BY THOMAS MISSON
Museum of Old and New Art, Tasmania, 20 January
Many people know the theremin from the TV themes from Midsomer Murders and Dr Who, and have never seen the instrument performed. Carolina Eyck, alternating between the accompaniment of Jennifer Marten-Smith and Jim Moginie, set out to address this in their two performances at Mona Foma.
In their outdoor performance on the main stage, the electric keyboard provided for Jennifer Marten-Smith drastically undersold her capabilities as a pianist, the instrument failing to demonstrate her fine touch. However, the videofeed of Eyck’s hands in the main stage gig was an advantage, allowing the audience to acquaint themselves with the large variety of movements used in manipulating the theremin. Even a simple scale demonstrated by Eyck was unexpectedly complex in realisation. Acoustically speaking, the indoor performance at the Nolan Gallery was a far superior acoustic and Marten-Smith’s highly refined sense of balance and understatement was much better conveyed with an upgrade to an acoustic grand.
Eyck and Marten-Smith’s collaborations consisted of mostly Romantic-period works including Bachianas Brasileiras No. 5 by Villa-Lobos. Eyck conjured a convincing cello sound in Saint-Saens’ Le Cygne in its mellow tone and vibrato. The lyrical abilities of the theremin were best showcased in a poetic rendition of Rachmaninoff’s vocalise, Marten-Smith and Eyck achieving a wide dynamic range together.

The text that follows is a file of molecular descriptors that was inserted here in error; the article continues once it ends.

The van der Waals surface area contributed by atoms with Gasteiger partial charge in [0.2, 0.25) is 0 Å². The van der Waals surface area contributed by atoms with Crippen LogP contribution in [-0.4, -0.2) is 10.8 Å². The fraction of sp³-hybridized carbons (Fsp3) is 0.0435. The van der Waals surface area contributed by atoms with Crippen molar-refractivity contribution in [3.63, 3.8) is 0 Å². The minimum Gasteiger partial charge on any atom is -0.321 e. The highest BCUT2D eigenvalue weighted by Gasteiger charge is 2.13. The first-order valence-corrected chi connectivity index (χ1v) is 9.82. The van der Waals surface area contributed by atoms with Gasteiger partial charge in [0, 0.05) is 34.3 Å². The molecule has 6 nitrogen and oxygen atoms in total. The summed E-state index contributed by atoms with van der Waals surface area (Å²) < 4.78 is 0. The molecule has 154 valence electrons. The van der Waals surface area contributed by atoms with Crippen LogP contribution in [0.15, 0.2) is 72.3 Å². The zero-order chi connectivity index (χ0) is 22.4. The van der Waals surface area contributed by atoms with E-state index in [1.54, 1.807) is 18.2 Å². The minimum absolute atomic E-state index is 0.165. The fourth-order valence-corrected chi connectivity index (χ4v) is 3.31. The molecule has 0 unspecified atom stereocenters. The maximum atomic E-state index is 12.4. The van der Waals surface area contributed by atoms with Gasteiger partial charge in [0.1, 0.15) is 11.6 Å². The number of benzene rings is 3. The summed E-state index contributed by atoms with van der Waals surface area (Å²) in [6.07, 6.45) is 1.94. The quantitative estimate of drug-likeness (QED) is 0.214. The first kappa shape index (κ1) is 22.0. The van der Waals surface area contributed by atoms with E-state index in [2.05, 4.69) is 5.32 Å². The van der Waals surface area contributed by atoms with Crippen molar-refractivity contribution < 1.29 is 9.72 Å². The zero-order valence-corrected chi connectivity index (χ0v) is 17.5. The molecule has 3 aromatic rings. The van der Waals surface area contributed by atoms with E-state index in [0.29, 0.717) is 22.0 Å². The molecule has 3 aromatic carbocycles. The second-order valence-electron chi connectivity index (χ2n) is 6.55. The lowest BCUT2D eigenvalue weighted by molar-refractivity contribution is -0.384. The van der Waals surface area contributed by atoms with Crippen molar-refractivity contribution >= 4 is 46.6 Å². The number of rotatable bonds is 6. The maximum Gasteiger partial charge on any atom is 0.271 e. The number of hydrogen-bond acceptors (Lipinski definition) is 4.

In Eyck’s hands, the tone of the theremin was diverse with flecks of trombone and Eastern string instruments like the erhu. The more dexterous facets of her musicianship were taken to impressive heights in the slightly aggrandised litmus test for musical agility: Rimsky-Korsakov’s Flight of the Bumblebee. With the aid of an effects pedal to keep a constant stream of notes, the rapid chromatic passages were controlled with impressive accuracy and fluency.
Midnight Oil’s Jim Moginie contextualised the theremin differently in his partnerships, exploring a wider range of styles and techniques. Experimentally-speaking, the climax of the performance was like a musical rendering of a conversation between Moginie and Eyck with questioning upward inflections, mocking, sarcasm and joviality conveyed in the duo’s gestures. This lasted only a couple of minutes but came across as slightly jarring when alternated so frequently with the relative conservatism of the classical works. For me, the highlight was a more ambient, psychedelic piece in which Eyck would spontaneously decorate a repetitive backdrop of guitar chords from Moginie, both of them using various electronic effects for embellishment and atmosphere.
The collaborations of both Marten-Smith and Moginie seemed to have different intentions at heart in their duos with Eyck. Firstly the idea of introducing and normalising it as a viable instrument on which to perform melodic classical repertoire. Secondly, introducing the public to the instrument as a rare curiosity, and a novel sound and instrument in its own right. These two approaches were alternated so frequently that I sometimes didn’t feel I had time to connect with each small piece, or the narrative of the event as a whole. In addition to this, the event itself was quite conservative overall in its choice of repertoire.
Image supplied. Credit: Mona/Rémi Chauvin, courtesy Mona, Museum of Old and New Art, Hobart, Tasmania, Australia